As a result, the objective standard of intent is not favoured by the defence and yet, unsurprisingly is favoured by the prosecutor. It is much easier to rely on a concept of reasonableness, than it is to determine a particular person’s intention. As the bar is lowered, convictions occur more readily in an objective mens rea crime. Typically, however such crimes were reserved to unsafe licensed behaviour such as careless use of a firearm or dangerous driving. A licensed activity requires a certain licensing standard and thus if you fall below that standard while involved in a dangerous activity, then objective mens rea should apply: common sense dictates it must. And that is where we come to the new Supreme Court of Canada case of R. v. Walle, 2012 SCC 41.

Adrian Walle was charged and convicted of second-degree murder, when he shot at point blank range with a sawed-off .22 calibre rifle, Jeffery Shuckburgh, a Calgary bar owner who at the time was escorting Walle off the premises. Walle’s trial counsel argued that the rifle went off due to an unintentional movement made by the accused. In other words, Walle’s actions were not voluntary as he acted without awareness of his actions, in other words the shooting was purely accidental. A prohibited act or the actus reus of a crime must be a voluntary act. Without a voluntary prohibited act, there is no crime. This argument had little basis in the evidence and the trial judge, sitting without a jury as occurs when a case is complicated or based on legal argument, made the following finding in convicting the accused:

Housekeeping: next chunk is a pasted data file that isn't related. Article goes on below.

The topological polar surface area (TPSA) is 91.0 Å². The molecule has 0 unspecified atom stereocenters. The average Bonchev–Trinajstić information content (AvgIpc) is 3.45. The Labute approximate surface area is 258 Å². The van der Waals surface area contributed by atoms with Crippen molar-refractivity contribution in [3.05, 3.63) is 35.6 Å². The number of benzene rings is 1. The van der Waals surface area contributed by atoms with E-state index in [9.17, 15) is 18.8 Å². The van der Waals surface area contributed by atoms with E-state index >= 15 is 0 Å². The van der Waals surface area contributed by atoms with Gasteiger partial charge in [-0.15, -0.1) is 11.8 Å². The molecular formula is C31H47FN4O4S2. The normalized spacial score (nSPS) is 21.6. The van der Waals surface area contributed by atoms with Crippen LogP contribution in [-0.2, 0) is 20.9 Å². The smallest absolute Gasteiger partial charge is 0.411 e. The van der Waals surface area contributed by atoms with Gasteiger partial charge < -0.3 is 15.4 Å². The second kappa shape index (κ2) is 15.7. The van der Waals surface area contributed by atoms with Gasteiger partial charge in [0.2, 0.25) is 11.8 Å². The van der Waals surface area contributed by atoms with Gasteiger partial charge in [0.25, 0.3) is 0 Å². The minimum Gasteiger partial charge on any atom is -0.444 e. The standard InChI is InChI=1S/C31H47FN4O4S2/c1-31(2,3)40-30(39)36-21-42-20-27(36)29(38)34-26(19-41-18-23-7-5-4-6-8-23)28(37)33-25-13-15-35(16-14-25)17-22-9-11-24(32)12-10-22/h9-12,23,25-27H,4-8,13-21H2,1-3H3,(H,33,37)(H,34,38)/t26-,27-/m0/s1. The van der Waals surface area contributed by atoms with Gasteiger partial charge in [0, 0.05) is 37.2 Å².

I am satisfied, beyond a reasonable doubt, that when the accused Walle deliberately pulled the trigger, in the circumstances I have just described, he knew that the reasonable and probable consequence was that he would either cause Mr. Shuckburgh’s death or would cause him grievous bodily harm which would likely cause his death and was reckless, whether death ensued or not.


The trial judge also relied upon the “common sense inference,” which contemplates the reasonable person or that a “sane and sober person” intends the reasonable and probable consequences of his acts. On appeal, counsel for the defence argued that the trial judge was wrong to rely upon this “common sense inference” without recognizing that Adrian Walle was not only under the influence of alcohol at the time, but was also suffering from various psychiatric disorders including “Asperger’s disorder, paranoid personality disorder, intermittent explosive disorder, adult antisocial disorder, and alcohol abuse disorder.”